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The Still Unsolved Case of Jack the Ripper

The Still Unsolved Case of Jack the Ripper

On August 31, 1888, the mutilated body of Mary Ann Nichols was found in Whitechapel, London. Her death has been attributed to the notorious unidentified serial killer Jack the Ripper and was part of a series of eleven murders that took place between 3 April 1888 and 13 February 1891 in Whitechapel and the neighbouring districts of Poplar, Spitalfields, and the City of London. Despite the mundane nature of crime against women,…
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Eureka! – California and the 1848 Gold Rush

Eureka! – California and the 1848 Gold Rush

On August 19, 1848, the the New York Herald, a major newspaper of the American East Coast printed the exciting news that gold has been found on the West Coast, which caused thousands of immigrants from all over the world to travel to California hoping to to find wealth and glory. The story began some months earlier, in January 1848. James Marshall constructed a saw mill for the pioneer John Sutter at…
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How High/Low Can You Go? – The Explorer Auguste Piccard

How High/Low Can You Go? – The Explorer Auguste Piccard

Scientists and explorers we are, to boldly go where no man has gone before. If there is one scientist, who might serve as the prototype of an bold explorer, then we have to consider Auguste Piccard, a Swiss professor of physics, who tried to explore the deepest depths of the sea as well as the extreme stratosphere of the earth. And he did this not only in theory, but by experiment (always…
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The Opening of the Panama Canal

The Opening of the Panama Canal

On August 15, 1914, the very first ship, the cargo ship SS Ancon passed the newly built Panama Canal. Unfortunately, in the same month, World War I started fighting in Europe and the official opening ceremony had to be postponed until 1920. The Panama Canal is an 82 km long ship canal in Panama that connects the Atlantic Ocean (via the Caribbean Sea) to the Pacific Ocean and therefore also a key conduit…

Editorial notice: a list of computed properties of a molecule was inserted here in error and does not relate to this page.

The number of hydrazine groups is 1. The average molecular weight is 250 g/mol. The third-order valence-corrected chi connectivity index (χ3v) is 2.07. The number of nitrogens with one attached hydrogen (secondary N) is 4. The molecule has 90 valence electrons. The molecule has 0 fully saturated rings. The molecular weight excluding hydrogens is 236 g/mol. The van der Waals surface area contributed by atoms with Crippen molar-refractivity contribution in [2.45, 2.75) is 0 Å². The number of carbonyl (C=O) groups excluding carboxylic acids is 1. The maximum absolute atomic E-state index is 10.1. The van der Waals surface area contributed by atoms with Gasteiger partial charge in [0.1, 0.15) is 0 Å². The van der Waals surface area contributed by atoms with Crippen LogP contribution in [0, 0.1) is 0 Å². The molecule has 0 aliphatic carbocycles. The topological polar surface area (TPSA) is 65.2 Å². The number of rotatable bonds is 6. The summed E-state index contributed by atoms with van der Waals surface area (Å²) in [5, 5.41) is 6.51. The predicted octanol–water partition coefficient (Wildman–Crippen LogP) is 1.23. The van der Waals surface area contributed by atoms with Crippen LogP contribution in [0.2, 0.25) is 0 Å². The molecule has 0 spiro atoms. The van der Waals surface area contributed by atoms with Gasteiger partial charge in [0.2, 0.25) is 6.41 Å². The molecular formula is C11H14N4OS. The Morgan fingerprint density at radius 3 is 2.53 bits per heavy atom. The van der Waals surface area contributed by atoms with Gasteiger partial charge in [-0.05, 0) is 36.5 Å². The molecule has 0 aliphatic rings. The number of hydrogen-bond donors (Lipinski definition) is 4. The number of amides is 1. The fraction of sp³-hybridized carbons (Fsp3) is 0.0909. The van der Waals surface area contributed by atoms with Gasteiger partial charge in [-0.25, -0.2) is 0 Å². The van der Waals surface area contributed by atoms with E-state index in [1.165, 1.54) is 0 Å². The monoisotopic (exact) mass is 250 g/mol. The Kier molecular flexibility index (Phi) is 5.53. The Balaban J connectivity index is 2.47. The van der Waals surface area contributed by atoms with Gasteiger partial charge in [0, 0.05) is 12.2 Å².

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The Tragedy of MacBeth and its Historical Background

The Tragedy of MacBeth and its Historical Background

On August 14, 1040 AD, Mac Bethad mac Findlaích, Mormaer of Moray, today better known as Macbeth, killed the Scottish King Duncan I. to become the new King of Scotland. But, he has to commit further murder to maintain his power. So far the story goes. Most of the rest we know from Shakespeare‘s adaptation of the historical events is merely pure fiction.[2,3] Macbeth’s life, like that of his predecessor King Duncan…
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The Legend of Elizabeth Báthory, the Blood Countess

The Legend of Elizabeth Báthory, the Blood Countess

How far would you go to maintain your youth and your beauty? While today most people have become a victim of the cosmetic industry and (fortunately) only a few really dare to undergo cosmetic surgery, eternal youth and beauty is not only a subject of today’s affluent society. No, it’s a prominent topic throughout history dating also back into mythology, such as the story of Narcissus, a young Greek hunter of extraordinary…
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Veni, Vidi, Vici – according to Julius Caesar

Veni, Vidi, Vici – according to Julius Caesar

On August 2, 47 BC the Roman dictator Gaius Iulius Caesar won the battle of Zela against Pharnaces II. king of Pontus. As the Roman victory was won rather quickly, Caesar wanted to emphasize that very fact by the brevity and conciseness of his report sent to the senate and people of Rome. He only wrote three little words: “Veni, Vidi, Vici.“ I came, I saw, and I won. That’s all. Nobody ever…
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The Last Safari – The Phenomenon Ernest Hemingway

The Last Safari – The Phenomenon Ernest Hemingway

He was one of the most successful and best known American authors of the 20th century. He also was a journalist, war reporter, foreign correspondent. Four times he was married, for most of the time of his life he was a heavy drinker, and he had a passion for big game hunting in Africa. For his novell ‘The Old Man and the Sea‘ – you know the story with the fisherman catching…
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Fin de Siècle at its best – The Paris Metro

Fin de Siècle at its best – The Paris Metro

On July 19 1900, Paris, cultural center of the Belle Époche, opened its Métro. The Paris Métro stations with their Fin de Siècle charme and Art Nouveau design have become a timeless icon of the city. The Paris Mètro was the sixth metro in the world after London (1863)[5], Liverpool (1893), Budapest and Glasgow (both 1896) and Vienna. Main achievements of the Exposition Universelle in 1900 were the introduction of escalators, talking films, the…
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Murder in the Bathtub – Jean Paul Marat and Charlotte Corday

Murder in the Bathtub – Jean Paul Marat and Charlotte Corday

On July 13, 1793, the ‘martyr of the revolution‘, Jean Paul Marat was assassinated by Charlotte Corday, a 24 year old woman. The physician, natural scientists, and political activist was a member of ‘the Mountain’, a group active during the French Revolution, and author of the radical newspaper ‘L’Ami du peuple’. How could liberty ever have established itself amongst us? Apart from several tragic scenes, the revolution has been nothing but a web…
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